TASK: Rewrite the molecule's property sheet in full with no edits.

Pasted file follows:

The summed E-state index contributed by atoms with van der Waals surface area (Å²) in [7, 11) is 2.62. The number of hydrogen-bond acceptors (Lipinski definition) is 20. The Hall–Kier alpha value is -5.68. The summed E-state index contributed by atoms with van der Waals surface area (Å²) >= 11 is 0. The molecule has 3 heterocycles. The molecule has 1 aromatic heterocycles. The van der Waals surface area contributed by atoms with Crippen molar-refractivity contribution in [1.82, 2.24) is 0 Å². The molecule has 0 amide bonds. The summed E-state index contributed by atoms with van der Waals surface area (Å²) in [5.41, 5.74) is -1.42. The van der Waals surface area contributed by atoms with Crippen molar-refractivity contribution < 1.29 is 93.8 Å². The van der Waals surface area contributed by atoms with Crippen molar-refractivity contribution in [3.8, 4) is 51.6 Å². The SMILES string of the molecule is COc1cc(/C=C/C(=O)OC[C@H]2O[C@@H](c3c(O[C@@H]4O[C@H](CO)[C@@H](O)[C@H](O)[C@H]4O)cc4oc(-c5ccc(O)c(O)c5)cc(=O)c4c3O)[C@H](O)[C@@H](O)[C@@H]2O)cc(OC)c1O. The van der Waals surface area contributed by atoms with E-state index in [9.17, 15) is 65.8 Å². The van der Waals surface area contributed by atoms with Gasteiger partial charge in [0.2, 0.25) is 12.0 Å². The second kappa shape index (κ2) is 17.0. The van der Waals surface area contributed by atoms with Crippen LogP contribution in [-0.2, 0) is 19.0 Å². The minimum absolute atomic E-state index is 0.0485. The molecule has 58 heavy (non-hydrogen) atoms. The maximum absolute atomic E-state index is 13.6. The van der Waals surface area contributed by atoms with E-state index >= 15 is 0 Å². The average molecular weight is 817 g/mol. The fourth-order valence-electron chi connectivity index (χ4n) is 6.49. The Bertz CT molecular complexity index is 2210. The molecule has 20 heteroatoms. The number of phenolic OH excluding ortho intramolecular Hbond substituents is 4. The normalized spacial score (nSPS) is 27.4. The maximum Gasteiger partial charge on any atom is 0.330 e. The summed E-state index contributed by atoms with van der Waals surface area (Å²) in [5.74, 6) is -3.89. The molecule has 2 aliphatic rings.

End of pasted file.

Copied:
The summed E-state index contributed by atoms with van der Waals surface area (Å²) in [7, 11) is 2.62. The number of hydrogen-bond acceptors (Lipinski definition) is 20. The Hall–Kier alpha value is -5.68. The summed E-state index contributed by atoms with van der Waals surface area (Å²) >= 11 is 0. The molecule has 3 heterocycles. The molecule has 1 aromatic heterocycles. The van der Waals surface area contributed by atoms with Crippen molar-refractivity contribution in [1.82, 2.24) is 0 Å². The molecule has 0 amide bonds. The summed E-state index contributed by atoms with van der Waals surface area (Å²) in [5.41, 5.74) is -1.42. The van der Waals surface area contributed by atoms with Crippen molar-refractivity contribution < 1.29 is 93.8 Å². The van der Waals surface area contributed by atoms with Crippen molar-refractivity contribution in [3.8, 4) is 51.6 Å². The SMILES string of the molecule is COc1cc(/C=C/C(=O)OC[C@H]2O[C@@H](c3c(O[C@@H]4O[C@H](CO)[C@@H](O)[C@H](O)[C@H]4O)cc4oc(-c5ccc(O)c(O)c5)cc(=O)c4c3O)[C@H](O)[C@@H](O)[C@@H]2O)cc(OC)c1O. The van der Waals surface area contributed by atoms with E-state index in [9.17, 15) is 65.8 Å². The van der Waals surface area contributed by atoms with Gasteiger partial charge in [0.2, 0.25) is 12.0 Å². The second kappa shape index (κ2) is 17.0. The van der Waals surface area contributed by atoms with Crippen LogP contribution in [-0.2, 0) is 19.0 Å². The minimum absolute atomic E-state index is 0.0485. The molecule has 58 heavy (non-hydrogen) atoms. The maximum absolute atomic E-state index is 13.6. The van der Waals surface area contributed by atoms with E-state index >= 15 is 0 Å². The average molecular weight is 817 g/mol. The fourth-order valence-electron chi connectivity index (χ4n) is 6.49. The Bertz CT molecular complexity index is 2210. The molecule has 20 heteroatoms. The number of phenolic OH excluding ortho intramolecular Hbond substituents is 4. The normalized spacial score (nSPS) is 27.4. The maximum Gasteiger partial charge on any atom is 0.330 e. The summed E-state index contributed by atoms with van der Waals surface area (Å²) in [5.74, 6) is -3.89. The molecule has 2 aliphatic rings.